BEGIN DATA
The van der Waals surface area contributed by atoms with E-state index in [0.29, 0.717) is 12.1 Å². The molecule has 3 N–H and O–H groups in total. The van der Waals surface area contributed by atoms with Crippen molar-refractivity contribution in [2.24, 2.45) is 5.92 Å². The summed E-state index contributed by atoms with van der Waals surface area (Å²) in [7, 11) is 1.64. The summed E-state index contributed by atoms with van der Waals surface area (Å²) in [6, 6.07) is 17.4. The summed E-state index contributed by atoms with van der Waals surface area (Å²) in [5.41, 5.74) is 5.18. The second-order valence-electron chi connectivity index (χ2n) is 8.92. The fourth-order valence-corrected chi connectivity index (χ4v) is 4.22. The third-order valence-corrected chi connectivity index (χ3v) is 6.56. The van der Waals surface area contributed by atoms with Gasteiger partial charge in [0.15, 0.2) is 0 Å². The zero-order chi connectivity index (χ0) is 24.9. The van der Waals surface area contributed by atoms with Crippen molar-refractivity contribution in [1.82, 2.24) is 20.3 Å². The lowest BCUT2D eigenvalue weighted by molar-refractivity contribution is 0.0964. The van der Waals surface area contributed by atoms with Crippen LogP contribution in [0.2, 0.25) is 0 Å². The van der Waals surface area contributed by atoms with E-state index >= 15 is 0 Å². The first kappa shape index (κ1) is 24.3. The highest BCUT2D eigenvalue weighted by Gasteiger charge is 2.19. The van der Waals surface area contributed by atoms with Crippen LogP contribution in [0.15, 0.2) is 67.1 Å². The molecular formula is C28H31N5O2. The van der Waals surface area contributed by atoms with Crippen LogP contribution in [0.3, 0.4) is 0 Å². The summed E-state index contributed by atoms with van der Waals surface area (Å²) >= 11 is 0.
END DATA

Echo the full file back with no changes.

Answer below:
The van der Waals surface area contributed by atoms with E-state index in [0.29, 0.717) is 12.1 Å². The molecule has 3 N–H and O–H groups in total. The van der Waals surface area contributed by atoms with Crippen molar-refractivity contribution in [2.24, 2.45) is 5.92 Å². The summed E-state index contributed by atoms with van der Waals surface area (Å²) in [7, 11) is 1.64. The summed E-state index contributed by atoms with van der Waals surface area (Å²) in [6, 6.07) is 17.4. The summed E-state index contributed by atoms with van der Waals surface area (Å²) in [5.41, 5.74) is 5.18. The second-order valence-electron chi connectivity index (χ2n) is 8.92. The fourth-order valence-corrected chi connectivity index (χ4v) is 4.22. The third-order valence-corrected chi connectivity index (χ3v) is 6.56. The van der Waals surface area contributed by atoms with Gasteiger partial charge in [0.15, 0.2) is 0 Å². The zero-order chi connectivity index (χ0) is 24.9. The van der Waals surface area contributed by atoms with Crippen molar-refractivity contribution in [1.82, 2.24) is 20.3 Å². The lowest BCUT2D eigenvalue weighted by molar-refractivity contribution is 0.0964. The van der Waals surface area contributed by atoms with Crippen LogP contribution in [0.2, 0.25) is 0 Å². The van der Waals surface area contributed by atoms with E-state index >= 15 is 0 Å². The first kappa shape index (κ1) is 24.3. The highest BCUT2D eigenvalue weighted by Gasteiger charge is 2.19. The van der Waals surface area contributed by atoms with Crippen LogP contribution in [0.15, 0.2) is 67.1 Å². The molecular formula is C28H31N5O2. The van der Waals surface area contributed by atoms with Crippen LogP contribution in [0.3, 0.4) is 0 Å². The summed E-state index contributed by atoms with van der Waals surface area (Å²) >= 11 is 0.